Prime Minister Recep Tayyip Erdogan`s Adalet ve Kalkinma Partisi (Justice and Development Party-AKP) has won a fresh mandate in the 17th general election held on Sunday, June 12. It is third straight victory for another four-year term with 49.95 per cent vote share.
Erdogan has thus equalled Adnan Menderes’s record set in the fifties. Menderes, executed by the generals in 1961, won three general elections in a row (1950, 1954 and 1957).
The electorate did not reward AKP with the two-thirds majority in the 550-member Parliament (Türkiye Büyük Millet Meclisi, Grand National Assembly of Turkey). The tally of 326 seats is, however, an improvement over its strength (331seats) in the outgoing parliament. Just 4 more seats would have given Erdogan the majority to pass the constitutional amendments laid out in the constitutional reform bill, which passed a referendum last year, without any opposition support.
One way to interpret the vote is that AKP didn’t inspire sufficient confidence among urban, secular Turks to be entrusted to draft the new constitution on its own.
Erdogan is second prime minister to win a third term – Adnan Menderes, who was executed by the generals in 1961, had won three elections in a row in 1950, 1954 and 1957.
The hard-line Nationalist Action Party, the MHP, has lost some ground. It bagged just 13.1 per cent vote. The main opposition Republican People’s Party (CHP) has reasons to feel happy. It has come second in the electoral sweep stakes and increased its vote share to 25.9 per cent. The Kurdish block has managed to send 36 outspoken Kurdish activists to Parliament though it didn’t increase its vote share. More than 50 million people were covered in the vote out of a population of some 73 million.
Prime Minister Erdogan’s popularity is largely because of the economic miracle he has achieved. From the sick-man of Europe with high inflation and violent boom-bust cycles, Turkey is now the fastest growing economy in Europe, and also one of the most stable.
The Turkish economy grew by 8.9 per cent in 2010, outpacing global recovery; it was the second highest among G-20 nations after China. Turkey’s per capita income has doubled to $10,079. Its foreign exchange reserves are in excess of $91bn. Exports total $114bn.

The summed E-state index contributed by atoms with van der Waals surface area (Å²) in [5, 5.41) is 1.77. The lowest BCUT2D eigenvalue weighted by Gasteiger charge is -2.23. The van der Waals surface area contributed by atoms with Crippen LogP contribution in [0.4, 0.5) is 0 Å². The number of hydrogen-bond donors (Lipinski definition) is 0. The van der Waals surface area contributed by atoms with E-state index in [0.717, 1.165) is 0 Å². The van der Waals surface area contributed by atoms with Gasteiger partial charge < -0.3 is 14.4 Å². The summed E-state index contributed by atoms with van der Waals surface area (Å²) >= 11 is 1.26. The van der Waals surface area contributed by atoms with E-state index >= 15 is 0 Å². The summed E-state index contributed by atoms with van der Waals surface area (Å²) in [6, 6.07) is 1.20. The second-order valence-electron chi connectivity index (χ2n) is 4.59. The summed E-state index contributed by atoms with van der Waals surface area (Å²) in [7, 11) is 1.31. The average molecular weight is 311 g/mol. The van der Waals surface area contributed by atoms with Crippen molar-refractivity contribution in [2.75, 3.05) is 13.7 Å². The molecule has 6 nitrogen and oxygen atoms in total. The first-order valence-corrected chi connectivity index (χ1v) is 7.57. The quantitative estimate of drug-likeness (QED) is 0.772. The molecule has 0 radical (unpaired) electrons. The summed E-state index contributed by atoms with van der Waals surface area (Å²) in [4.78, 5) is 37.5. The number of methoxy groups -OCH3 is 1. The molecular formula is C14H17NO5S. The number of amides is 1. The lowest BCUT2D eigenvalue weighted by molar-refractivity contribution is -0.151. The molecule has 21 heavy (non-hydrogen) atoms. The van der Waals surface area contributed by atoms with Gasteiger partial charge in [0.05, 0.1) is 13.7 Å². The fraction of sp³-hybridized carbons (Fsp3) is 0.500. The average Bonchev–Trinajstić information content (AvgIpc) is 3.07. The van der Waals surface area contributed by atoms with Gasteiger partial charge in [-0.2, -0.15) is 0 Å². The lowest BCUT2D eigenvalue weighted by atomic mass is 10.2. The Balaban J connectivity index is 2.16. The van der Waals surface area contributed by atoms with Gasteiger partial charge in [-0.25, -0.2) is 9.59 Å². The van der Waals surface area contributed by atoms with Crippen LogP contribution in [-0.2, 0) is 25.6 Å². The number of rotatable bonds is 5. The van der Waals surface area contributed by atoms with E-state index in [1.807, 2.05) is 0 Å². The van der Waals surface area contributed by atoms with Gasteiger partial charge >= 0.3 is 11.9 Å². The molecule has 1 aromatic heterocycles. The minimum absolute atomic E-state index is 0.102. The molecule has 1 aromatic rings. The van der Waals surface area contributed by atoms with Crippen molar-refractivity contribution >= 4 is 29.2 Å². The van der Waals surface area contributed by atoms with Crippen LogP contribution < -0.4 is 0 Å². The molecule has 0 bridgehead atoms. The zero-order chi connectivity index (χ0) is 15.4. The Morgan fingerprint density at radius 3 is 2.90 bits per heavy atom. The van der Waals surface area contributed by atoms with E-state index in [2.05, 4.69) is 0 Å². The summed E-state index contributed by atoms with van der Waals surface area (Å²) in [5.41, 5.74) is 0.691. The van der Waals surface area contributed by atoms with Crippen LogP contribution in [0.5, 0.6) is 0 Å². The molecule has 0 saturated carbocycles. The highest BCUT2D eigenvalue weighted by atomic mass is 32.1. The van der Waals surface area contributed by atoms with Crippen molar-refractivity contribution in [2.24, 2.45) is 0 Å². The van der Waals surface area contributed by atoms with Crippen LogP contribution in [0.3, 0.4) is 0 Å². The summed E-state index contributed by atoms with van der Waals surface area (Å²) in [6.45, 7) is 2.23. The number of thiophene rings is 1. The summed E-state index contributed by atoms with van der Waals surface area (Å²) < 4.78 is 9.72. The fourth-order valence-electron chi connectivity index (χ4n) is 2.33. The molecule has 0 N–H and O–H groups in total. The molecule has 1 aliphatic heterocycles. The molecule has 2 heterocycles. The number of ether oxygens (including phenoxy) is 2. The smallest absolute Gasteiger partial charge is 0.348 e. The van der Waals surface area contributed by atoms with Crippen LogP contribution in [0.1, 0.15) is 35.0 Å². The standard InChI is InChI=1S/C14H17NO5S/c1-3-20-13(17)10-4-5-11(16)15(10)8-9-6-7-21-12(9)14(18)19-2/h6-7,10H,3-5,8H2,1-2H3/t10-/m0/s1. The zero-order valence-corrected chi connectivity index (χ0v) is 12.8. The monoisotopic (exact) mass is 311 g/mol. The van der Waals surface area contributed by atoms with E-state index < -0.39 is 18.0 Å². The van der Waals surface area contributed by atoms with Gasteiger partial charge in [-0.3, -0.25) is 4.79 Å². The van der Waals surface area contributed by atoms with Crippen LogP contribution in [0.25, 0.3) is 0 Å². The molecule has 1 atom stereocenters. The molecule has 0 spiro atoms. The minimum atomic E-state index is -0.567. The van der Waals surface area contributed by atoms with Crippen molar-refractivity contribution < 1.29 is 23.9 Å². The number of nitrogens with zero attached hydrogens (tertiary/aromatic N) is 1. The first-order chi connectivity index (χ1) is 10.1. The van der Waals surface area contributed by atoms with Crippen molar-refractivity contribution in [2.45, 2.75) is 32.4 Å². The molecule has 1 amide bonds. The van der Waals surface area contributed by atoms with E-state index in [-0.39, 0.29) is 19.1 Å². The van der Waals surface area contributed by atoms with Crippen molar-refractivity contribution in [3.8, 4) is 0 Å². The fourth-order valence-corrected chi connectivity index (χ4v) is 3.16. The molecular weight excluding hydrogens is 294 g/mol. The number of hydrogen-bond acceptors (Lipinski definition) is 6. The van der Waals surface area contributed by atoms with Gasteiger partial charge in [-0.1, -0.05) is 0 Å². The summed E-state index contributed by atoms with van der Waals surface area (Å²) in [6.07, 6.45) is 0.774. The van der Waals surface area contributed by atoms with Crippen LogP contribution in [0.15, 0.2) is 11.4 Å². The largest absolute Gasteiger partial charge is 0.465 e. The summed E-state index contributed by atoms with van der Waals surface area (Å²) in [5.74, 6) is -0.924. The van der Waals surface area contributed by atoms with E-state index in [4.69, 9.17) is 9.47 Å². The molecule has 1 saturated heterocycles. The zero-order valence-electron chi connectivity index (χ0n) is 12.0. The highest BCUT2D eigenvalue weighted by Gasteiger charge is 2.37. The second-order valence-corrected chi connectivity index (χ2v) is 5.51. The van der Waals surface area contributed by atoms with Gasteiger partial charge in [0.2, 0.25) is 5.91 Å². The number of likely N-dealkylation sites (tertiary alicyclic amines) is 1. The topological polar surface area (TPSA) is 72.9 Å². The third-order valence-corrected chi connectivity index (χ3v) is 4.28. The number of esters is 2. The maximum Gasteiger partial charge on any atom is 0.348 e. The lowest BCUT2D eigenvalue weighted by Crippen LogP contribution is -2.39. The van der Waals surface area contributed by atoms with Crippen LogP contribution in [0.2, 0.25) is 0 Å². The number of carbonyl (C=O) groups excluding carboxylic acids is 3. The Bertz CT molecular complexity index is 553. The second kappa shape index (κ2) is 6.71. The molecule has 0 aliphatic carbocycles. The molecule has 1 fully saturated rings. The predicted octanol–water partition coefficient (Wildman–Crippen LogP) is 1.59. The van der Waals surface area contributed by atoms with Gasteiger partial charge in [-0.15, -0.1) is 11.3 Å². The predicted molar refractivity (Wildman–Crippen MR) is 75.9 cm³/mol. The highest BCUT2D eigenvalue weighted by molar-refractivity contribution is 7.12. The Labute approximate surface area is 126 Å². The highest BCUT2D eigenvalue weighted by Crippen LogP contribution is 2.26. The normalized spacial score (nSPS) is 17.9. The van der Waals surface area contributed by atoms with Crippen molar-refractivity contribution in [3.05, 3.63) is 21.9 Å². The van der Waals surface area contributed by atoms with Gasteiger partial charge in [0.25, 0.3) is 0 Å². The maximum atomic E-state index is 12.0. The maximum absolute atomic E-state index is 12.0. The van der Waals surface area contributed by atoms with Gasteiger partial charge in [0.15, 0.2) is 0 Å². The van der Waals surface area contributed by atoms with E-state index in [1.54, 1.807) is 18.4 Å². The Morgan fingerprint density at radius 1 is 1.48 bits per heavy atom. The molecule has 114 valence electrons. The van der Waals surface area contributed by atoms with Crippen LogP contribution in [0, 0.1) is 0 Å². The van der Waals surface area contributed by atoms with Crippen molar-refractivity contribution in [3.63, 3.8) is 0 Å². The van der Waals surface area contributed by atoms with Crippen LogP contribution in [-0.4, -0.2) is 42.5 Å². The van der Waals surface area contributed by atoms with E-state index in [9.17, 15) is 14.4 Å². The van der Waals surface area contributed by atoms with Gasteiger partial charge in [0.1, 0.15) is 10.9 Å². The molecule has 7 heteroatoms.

In the last 8 years the AK Party has turned around the fortunes of Turkey;. This led to the predictions from analysts that an AK Party victory in the election was all but a foregone conclusion.
Erdogan’s target is making Turkey one of the word’s ten largest economies by 2023. Turkey can be expected to redouble efforts for entry into EU. The bid has been stalled thus far partly by opposition from Germany and France.
In his victory speech, Erdogan has promised to be humble and work on consensus building ‘with the main opposition, the opposition, parties outside of parliament, the media, NGOs, with academics, with anyone who has something to say’. Observers will be keenly watching how he would go about fulfilling this promise. A new and more democratic constitution is one of his poll planks. The present statute was drafted under a military government 30 years ago.
Erdogan rule has seen sharp reduction in the political clout of the military. This became clear on May 30 when a serving general, Bilgin Balanli, and several other serving and retired officers were convicted for a 2003 plot to overthrow the elected government and replace it with a military dictatorship.
Erdogan is a strong advocate of presidential system but did not go ahead for fear of losing the votes. “He is now free to implement his policies. He seems to be going toward a presidency,” opines Political scientist Ilter Turan, a professor at Istanbul’s Bilgi University. It is bound to stir a controversy as his critics fear tha as President Erdogan will seek to stay in power for many years to come.
Turkish presidents are elected for up to two five-year terms. If Erdogan becomes President in 2015, his second term will begin in 2020. That would mean he would be presiding over Turkey’s anniversary celebrations in 2023. He’ll only be 69 then.
* This commentary first appeared on Poreg.Org of Policy Research Group, an Independent think tank